The association of FFR with the risk of MACE remained significant even after accounting for potential clinical and angiographic confounders. These data confirm, and further extend over a wide range of FFR values, the recent findings from Depta et al. (22) reporting on a strong association between FFR and the risk of deferred lesion intervention in stenotic vessels with FFR above the ischemic threshold. In addition, FFR is the strongest predictive factor when compared to metrics describing the angiographic complexity of coronary atherosclerotic disease (i.e., American College of Cardiology/American Heart Association lesion type). In fact, baseline confounders largely influence the association between the angiographic stenosis severity and MACE. Likewise, coronary lesions potentially deferred in a routine clinical setting in patients with stable angina (i.e., with FFR above 0.80), with higher degree of complexity, show an increased risk of MACE (Online Figure 3) that is not significant when adjusting for potential baseline confounders.
FFR’s accounting for the impact that the total vascular atherosclerotic burden exerts on the subtended myocardium (severity of ischemia) and for the mechanical stress exerted on the plaque (vulnerability), provides further insight on previous findings from the PROSPECT (Providing Regional Observations to Study Predictors of Events in the Coronary Tree) trial (1). In the latter study, among the strongest predictors of subsequent CV events in the nonculprit lesions were 2 typical markers of coronary atherosclerotic burden, namely plaque burden and minimal lumen area.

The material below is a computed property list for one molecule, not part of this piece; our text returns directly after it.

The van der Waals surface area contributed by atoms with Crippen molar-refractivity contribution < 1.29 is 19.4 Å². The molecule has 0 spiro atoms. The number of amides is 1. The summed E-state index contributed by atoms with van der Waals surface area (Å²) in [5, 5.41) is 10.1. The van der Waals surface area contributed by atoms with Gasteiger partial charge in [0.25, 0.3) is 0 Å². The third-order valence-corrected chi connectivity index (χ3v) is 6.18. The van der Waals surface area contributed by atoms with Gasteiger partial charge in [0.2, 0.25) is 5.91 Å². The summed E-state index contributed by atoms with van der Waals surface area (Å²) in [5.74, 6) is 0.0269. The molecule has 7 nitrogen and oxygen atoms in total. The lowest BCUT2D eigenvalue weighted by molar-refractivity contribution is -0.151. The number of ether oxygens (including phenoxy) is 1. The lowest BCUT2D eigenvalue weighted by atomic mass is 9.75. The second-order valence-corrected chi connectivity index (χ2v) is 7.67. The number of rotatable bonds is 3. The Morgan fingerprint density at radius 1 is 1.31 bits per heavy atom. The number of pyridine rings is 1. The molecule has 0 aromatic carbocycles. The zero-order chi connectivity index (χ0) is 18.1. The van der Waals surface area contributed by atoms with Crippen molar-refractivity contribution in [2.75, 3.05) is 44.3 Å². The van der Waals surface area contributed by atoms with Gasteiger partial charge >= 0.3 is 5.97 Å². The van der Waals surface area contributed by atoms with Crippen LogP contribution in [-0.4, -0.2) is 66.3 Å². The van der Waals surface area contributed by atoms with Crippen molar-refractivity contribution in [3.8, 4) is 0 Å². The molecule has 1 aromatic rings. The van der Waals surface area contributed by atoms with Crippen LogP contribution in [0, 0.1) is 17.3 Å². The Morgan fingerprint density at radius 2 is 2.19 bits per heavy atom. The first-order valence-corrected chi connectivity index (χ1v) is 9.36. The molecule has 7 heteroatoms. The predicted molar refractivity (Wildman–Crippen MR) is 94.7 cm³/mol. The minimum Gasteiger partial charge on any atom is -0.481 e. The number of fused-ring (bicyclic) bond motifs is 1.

This analysis bears the same limitations as the main FAME-2 trial (7,8). In particular, although the randomization was concealed, it is possible that the physicians’ awareness of the actual FFR value influenced decisions regarding revascularization during follow-up. Yet the fact that all the patients had angiographically significant coronary artery disease and that randomization was performed before FFR measurement, suggests that patients’ awareness of having an unstented coronary blockage is unlikely to explain the higher event rates among patients with low FFR values. Second, we excluded from our analysis chronic total occlusions, as an FFR value of 0.50 was arbitrarily assigned to these stenotic vessels. Nevertheless, we observed a high proportion of lesions with an FFR value of 0.50. We hypothesize that an arbitrary value of 0.50 was assigned by local investigators to vessels that were tightly stenotic, tortuous or simply difficult to assess with the pressure guidewire. Third, coronary stenosis severity was not assessed by an independent angiographic core-lab but on the basis of the operator’s best visual estimation. Fourth, the FAME-2 trial only included lesions in the proximal portion or midportion of the major epicardial vessels, therefore these findings may not apply to lesions of side branches or more distal portions of the major vessels. Finally, in the present study we do not have data on the extent of the ischemic territory. It is likely that combining extent and severity of ischemia would improve the characterization of the stenoses and their relationship with outcome.